The French have the highest consumption of animal fat in Europe, and/yet the lowest rate of heart disease. The ‘French Paradox’ is the catchphrase that summarises this ‘paradoxial’ observation. They cook with lashings of butter, lard, goose fat and double cream, while enjoying fatty cuts of meat.

But how can this be? Is the garlic protective? Or perhaps the red wine? What of the Ukrainians who currently have the lowest saturated fat intake in Europe, yet the highest rate of heart disease. Is this too a Ukrainian Paradox? The nutrition police repeatedly tell us that saturated fat is dangerous because it raises blood cholesterol, which can lead to heart disease. They produce a litany of ‘evidence’ to support this story.


The Black Swan Theory

When it comes to the French Paradox, this inconvenient, yet reproducible observation, is often ascribed to the Black Swan theory. This describes an event that comes as a surprise, has a major effect, and is often inappropriately rationalised after the fact, with the benefit of hindsight. Multiple good quality studies found that animal fat (mainly saturated fat) does indeed raise cholesterol. However, they also found that those who ate animal fat had a low risk of heart disease. In fact, in this particular study, the most significant dietary correlate of low cardiovascular risk was high total fat and animal protein consumption.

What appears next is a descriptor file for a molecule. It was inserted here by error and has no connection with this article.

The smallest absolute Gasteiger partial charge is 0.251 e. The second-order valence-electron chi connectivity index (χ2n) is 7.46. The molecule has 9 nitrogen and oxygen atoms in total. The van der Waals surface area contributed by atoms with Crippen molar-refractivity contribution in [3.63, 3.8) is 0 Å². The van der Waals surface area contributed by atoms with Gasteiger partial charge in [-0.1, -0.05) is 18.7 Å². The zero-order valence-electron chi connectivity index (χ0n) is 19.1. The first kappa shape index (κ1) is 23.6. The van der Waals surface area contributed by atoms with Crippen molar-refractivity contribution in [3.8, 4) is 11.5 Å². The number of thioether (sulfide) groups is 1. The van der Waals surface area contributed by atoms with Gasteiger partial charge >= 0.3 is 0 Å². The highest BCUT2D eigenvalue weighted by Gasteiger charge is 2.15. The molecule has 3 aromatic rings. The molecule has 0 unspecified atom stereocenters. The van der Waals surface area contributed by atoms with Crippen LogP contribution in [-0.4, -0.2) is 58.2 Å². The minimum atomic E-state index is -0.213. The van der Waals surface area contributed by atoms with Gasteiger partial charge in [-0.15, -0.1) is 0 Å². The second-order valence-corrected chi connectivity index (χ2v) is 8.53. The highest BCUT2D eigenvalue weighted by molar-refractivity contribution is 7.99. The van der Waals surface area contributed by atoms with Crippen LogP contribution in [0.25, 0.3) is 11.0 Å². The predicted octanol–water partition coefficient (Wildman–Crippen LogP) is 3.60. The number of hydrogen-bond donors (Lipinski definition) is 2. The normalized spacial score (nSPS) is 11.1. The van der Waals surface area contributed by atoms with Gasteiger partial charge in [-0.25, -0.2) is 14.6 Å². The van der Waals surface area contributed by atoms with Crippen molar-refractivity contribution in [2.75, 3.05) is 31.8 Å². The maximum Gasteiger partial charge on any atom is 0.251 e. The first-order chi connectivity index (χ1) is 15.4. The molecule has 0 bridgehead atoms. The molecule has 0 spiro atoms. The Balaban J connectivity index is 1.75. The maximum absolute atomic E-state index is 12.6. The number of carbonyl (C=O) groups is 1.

“the evidence shows no appreciable relationship between dietary cholesterol and blood cholesterol……cholesterol is not a nutrient for concern for overconsumption” DGAC 2015

Recall that cholesterol is only found in animal products. Dietary cholesterol was recently exonerated as a ‘nutrient of concern’. It is now considered safe to eat. If raised cholesterol levels are translating to positive outcomes, then wouldn’t it follow that saturated fat should be similarly white-listed?

Could it be that the French Paradox is not so much a paradox as it is a contradiction? Could it not actually reflect the fact that saturated fat is not only good for us, but protects us from heart disease?

I know what I think. What do you think?

Please take a look at my four-part cholesterol series – a deep dive into our obsession with cholesterol.


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